Bunnings pulls one of its most popular products from sale

Bunnings will no longer sell engineered stone, which is linked to a deadly disease.

Bunnings will no longer sell engineered stone, which is linked to a deadly disease. Photo: Getty

One of the country’s biggest retailers has bowed to pressure over a popular product linked to a fatal disease.

Bunnings will stop selling engineered stone from the end of this year, after a campaign by construction workers.

“This is the end of the line for engineered stone,” CFMEU National Secretary Zach Smith said on Tuesday.

“When even a massive corporation that until now has put profits over workers’ lives concedes it’s lost any remaining social licence to sell this killer stone, no government can squib it on a ban.”

The construction union has spearheaded the campaign to have the stone, which is popular for kitchen and bathroom benchtops, removed from sale.

It is linked to the the incurable and deadly disease silicosis. An estimated 600,000 workers have been exposed to silica dust generated through mining, construction, building and manufacturing.

Last month, Safe Work Australia recommended to state, territory and federal health ministers a complete nationwide ban, after releasing a report into the health risks of engineered stone.

The ACTU had also pledged to ensure a ban was imposed by mid-2024, unless governments acted first.

Bunnings said its decision to halt sale of the stone from December 31 followed the Safe Work Australia report and consultation with suppliers.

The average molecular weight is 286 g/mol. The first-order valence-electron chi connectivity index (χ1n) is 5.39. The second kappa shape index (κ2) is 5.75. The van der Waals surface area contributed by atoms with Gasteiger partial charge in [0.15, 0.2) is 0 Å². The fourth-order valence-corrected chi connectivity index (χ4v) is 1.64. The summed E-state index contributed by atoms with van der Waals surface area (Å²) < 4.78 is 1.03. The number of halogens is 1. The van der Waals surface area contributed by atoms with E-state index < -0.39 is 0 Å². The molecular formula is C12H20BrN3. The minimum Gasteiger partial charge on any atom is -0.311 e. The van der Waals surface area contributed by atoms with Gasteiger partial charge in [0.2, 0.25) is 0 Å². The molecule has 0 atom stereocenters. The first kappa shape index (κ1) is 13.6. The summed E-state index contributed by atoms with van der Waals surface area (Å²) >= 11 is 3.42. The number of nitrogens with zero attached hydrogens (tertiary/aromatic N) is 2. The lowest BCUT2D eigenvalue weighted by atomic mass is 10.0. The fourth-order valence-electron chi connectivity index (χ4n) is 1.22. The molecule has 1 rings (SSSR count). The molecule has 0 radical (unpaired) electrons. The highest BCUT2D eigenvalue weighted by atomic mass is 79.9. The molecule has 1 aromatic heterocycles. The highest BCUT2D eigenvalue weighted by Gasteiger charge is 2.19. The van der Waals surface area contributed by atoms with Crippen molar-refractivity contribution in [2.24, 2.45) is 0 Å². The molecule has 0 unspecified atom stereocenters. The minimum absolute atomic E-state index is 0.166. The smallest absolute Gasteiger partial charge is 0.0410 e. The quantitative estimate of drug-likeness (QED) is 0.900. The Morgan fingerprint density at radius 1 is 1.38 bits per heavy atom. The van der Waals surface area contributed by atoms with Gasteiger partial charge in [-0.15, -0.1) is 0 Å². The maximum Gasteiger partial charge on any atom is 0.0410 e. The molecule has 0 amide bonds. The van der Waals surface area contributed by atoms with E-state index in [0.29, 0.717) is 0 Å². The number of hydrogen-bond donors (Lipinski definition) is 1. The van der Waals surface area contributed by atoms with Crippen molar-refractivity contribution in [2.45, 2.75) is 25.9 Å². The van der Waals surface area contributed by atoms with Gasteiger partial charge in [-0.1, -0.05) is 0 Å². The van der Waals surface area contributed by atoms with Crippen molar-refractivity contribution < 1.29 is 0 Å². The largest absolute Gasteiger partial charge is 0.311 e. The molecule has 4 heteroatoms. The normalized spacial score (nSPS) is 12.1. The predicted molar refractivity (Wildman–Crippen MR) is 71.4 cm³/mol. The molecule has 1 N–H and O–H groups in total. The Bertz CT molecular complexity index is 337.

“While there has been clear indication from NSW and other state governments that they will legislate a ban on the product, we are proactively making this decision to allow suppliers and customers time to prepare for a transition,” it said.

“The vast majority of benchtops we sell in our stores are laminate and timber, but we’re already well progressed with sourcing other alternative products and we’re working closely with our suppliers and customers to support them through the change.”

Bunnings said the change would give its suppliers certainty about sourcing materials, and also mean the company would remain compliant with any looming legal changes.

On Tuesday, the CFMEU said its peaceful protests and community education about the dangers of the engineered stone had worked.

“Bunnings should be congratulated for eventually doing the right thing and pulling these deadly benchtops from their shelves,” Smith said.

“The only reason Bunnings finally sided with workers’ health was grassroots pressure from CFMEU members passionate about saving lives.”

He also urged other retailers, including Ikea, to follow the big hardware chain.

“All retailers must follow suit immediately. Ikea talks a big game on social responsibility yet lines its shelves with benchtops that kill Australians,” Smith said.

“Today all governments and businesses are on notice that Australians will accept nothing less than a total ban on the import, manufacture and use of engineered stone.

“The CFMEU won’t rest until the asbestos of our generation is stopped forever.”

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